Canine Social Health
Something many people don’t realize is that the largest percentage of dog bite occurrences are due to the dog being fearful and unsure, not because they are aggressive or protective. Fearful biting is one example of poor social health of a dog; shy, fearful, disobedient or ill-mannered dogs are also examples of poor socialization in a dog.
The term “socialization” is a common term in the dog world, but many don’t really understand what it means, and how critical it is to a dog leading a happy life with you. Socialization is probably the most important “lesson” a human can “teach” their canine.
Teaching a dog not to be reactive to things she will encounter in everyday life by desensitizing her to these things. Socialization is not just bringing your dog to a dog park or doggie day care every once in a while, it’s more about being prepared to take on all of life’s experiences as they come and be part of society.
Desensitizing or the positive exposure, in small increments, to many situations, environments, and common things: other dogs, strange noises, cars, bicycles, new people, paws being touched, ears cleaned, nails trimmed. All exposure needs to be done at the dog’s pace, do not overwhelm the dog, making sure that the experience is enjoyable not fearful. A good sign that the puppy/dog is comfortable in a certain situation is that they will take treats, and are relaxed and happy.
Socialization = Desensitizing = Positive Exposure to Many Situations
An owner must never force their puppy/dog into what they think is “a socialization” exercise if the dog is uncomfortable performing this exercise. Look for: cringing, shaking, freezing up, trying to hide or run away. If any of these signs are observed, make it easier on the dog – add distance to the situation, remove the dog from the situation and pick a new exercise, always keep it fun and upbeat.
Periods of Life
There are several “periods” (7) of a dog’s life, from new-home arrival to end of life, but the ideal time to socialize a dog is before she is 4 to 5-months old. Socialization is still possible later in life, but it will occur at a slower rate, and more care may need to be taken with the process. A particular behavior, shyness or fearfulness for example, in an older dog is more ingrained and will probably take a little more time to overcome, but it can be done with care and patience (baby steps). Canine socialization is a continuum, just as it is with humans, and can always be worked on.
Shy or Fearful Dogs
Many want to believe that if a dog doesn’t enjoy human touch, tries to hide from a male with a baseball cap on, then he must have experienced abuse in his past from a male that wore a baseball cap all the time. Maybe this is the case, but the most frequent reason for this behavior is lack of proper socialization, especially from birth to 4 to 5-months. Possibly, the dog came from a puppy mill and had never seen a man with a baseball cap! The first 4 to 5-months of life are extremely important in the development of a dog’s temperament.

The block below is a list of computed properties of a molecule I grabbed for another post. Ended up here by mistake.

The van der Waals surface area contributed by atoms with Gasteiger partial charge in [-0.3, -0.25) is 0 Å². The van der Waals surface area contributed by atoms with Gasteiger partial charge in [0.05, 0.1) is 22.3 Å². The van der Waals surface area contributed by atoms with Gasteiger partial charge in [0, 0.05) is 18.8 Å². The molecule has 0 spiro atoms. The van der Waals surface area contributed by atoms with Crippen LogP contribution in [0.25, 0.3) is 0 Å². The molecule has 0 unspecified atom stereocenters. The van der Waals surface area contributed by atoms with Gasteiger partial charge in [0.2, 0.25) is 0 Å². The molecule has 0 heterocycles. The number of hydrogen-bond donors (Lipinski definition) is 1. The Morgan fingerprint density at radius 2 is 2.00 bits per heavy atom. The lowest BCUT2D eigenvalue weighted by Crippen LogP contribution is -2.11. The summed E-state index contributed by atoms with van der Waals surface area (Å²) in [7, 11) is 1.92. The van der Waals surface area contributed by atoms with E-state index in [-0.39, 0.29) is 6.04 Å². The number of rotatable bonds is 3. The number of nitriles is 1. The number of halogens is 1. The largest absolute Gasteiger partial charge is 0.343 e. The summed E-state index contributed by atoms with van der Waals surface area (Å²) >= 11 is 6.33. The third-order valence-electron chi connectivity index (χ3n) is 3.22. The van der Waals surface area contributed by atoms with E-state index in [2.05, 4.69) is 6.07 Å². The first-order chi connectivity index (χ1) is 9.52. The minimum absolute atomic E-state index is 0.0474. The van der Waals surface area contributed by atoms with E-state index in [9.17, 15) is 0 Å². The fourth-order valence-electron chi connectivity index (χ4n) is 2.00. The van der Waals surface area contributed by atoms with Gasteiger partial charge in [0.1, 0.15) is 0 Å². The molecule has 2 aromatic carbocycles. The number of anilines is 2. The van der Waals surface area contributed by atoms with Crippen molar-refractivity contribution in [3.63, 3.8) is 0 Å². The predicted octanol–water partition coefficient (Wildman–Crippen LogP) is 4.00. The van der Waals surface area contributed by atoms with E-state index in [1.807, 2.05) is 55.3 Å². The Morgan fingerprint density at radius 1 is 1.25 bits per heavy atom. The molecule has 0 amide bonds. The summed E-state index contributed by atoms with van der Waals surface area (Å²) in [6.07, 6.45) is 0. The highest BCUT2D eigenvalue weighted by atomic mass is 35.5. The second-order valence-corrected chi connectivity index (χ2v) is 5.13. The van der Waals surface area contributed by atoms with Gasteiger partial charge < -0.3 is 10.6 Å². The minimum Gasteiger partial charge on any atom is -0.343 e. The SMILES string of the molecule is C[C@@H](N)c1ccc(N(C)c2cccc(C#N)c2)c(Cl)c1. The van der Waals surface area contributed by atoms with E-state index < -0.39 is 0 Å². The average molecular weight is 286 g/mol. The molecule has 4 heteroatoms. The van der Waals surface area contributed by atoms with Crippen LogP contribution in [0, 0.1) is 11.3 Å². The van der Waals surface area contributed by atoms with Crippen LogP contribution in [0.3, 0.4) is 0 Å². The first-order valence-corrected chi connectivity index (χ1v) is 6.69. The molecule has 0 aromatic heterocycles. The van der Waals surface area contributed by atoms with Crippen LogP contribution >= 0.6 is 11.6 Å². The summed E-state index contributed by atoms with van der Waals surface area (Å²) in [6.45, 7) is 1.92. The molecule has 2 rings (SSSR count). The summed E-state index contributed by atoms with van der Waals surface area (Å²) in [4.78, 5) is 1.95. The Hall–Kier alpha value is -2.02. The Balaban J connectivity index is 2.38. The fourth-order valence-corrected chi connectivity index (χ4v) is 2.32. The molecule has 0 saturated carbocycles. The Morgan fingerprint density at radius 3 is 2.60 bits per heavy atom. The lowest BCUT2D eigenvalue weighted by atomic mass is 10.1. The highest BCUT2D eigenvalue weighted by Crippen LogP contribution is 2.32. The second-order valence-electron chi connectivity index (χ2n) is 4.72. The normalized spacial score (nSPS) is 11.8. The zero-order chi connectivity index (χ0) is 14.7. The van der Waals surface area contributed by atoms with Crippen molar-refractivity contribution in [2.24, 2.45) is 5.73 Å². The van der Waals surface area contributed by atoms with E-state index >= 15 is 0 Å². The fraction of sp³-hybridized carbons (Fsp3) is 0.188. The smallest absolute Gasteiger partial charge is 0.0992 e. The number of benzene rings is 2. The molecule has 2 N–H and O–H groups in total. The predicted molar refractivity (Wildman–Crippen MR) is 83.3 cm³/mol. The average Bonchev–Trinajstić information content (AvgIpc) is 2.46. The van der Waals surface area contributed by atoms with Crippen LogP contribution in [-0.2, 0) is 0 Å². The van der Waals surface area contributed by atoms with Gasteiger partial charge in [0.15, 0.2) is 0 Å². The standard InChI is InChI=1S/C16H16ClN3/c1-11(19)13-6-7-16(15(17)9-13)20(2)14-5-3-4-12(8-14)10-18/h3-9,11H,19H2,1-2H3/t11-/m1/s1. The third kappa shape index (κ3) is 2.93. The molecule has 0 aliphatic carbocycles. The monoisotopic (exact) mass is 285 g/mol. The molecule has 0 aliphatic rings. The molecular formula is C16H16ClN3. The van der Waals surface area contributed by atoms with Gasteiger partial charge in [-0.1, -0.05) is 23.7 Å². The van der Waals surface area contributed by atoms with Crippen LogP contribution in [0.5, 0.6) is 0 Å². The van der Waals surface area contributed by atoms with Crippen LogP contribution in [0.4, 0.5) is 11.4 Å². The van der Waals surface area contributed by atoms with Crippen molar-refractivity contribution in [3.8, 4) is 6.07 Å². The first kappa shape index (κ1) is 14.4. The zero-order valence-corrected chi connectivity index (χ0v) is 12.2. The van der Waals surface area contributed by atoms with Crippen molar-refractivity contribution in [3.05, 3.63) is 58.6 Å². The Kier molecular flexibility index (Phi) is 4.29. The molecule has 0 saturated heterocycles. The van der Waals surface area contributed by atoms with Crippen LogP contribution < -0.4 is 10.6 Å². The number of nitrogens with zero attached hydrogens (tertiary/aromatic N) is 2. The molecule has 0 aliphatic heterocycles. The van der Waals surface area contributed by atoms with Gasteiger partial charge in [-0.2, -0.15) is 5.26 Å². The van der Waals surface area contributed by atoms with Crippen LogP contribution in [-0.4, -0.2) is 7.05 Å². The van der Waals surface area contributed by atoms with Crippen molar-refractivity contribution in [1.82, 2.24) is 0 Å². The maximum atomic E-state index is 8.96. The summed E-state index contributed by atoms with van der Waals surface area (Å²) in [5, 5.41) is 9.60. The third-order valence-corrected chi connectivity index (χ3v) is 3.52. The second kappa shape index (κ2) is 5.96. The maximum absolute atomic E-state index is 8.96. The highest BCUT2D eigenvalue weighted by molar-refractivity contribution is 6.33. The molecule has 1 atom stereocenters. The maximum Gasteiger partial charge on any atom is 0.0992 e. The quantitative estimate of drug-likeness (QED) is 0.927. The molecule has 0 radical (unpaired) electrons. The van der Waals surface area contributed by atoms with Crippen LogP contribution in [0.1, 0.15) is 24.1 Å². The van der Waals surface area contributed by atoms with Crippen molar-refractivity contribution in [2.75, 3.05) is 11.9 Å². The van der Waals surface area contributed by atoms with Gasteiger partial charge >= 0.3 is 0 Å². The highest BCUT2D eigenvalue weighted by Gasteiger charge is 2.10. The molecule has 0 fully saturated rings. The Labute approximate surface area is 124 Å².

If you find yourself in a situation where the dog is nervous or fearful, do not soothe her, but simply remove yourselves from the situation and get the dog’s attention on something else, like a treat or her favorite toy. If you’re ready to try again, do it starting from a distance and in smaller steps, possibly playing a game with her favorite toy on the edge of her comfort level, and have plenty of treats on hand. If meeting new people is a fearful situation for your dog, try to meet 5 new people a day – at a park, on a bike trail, in your neighborhood. Sometimes you may be able to slip a treat to the new person and they can treat the dog.
We all want to promote healthy socialization throughout a dog’s life. Leaving the comforts of home allows a dog to see new things, smell new scents, and meaningful interactions with their owners, other people and dogs. Dogs are never too old to train and the mental stimulation of training cannot be overstated! By making sure a dog gets proper mental stimulation each and every day, you will greatly decrease any chance of deteriorating social health. A great way to do this is to have fun with your dog and teach her a new trick. However simple the trick training might be, it provides mental stimulation for the dog, builds a bond with you and your dog, maybe trick training will give you the opportunity to laugh and entertain others, and tricks can be used to distract a reactive dog from something that scares her.
Chris Guest, ABCDT, CTDI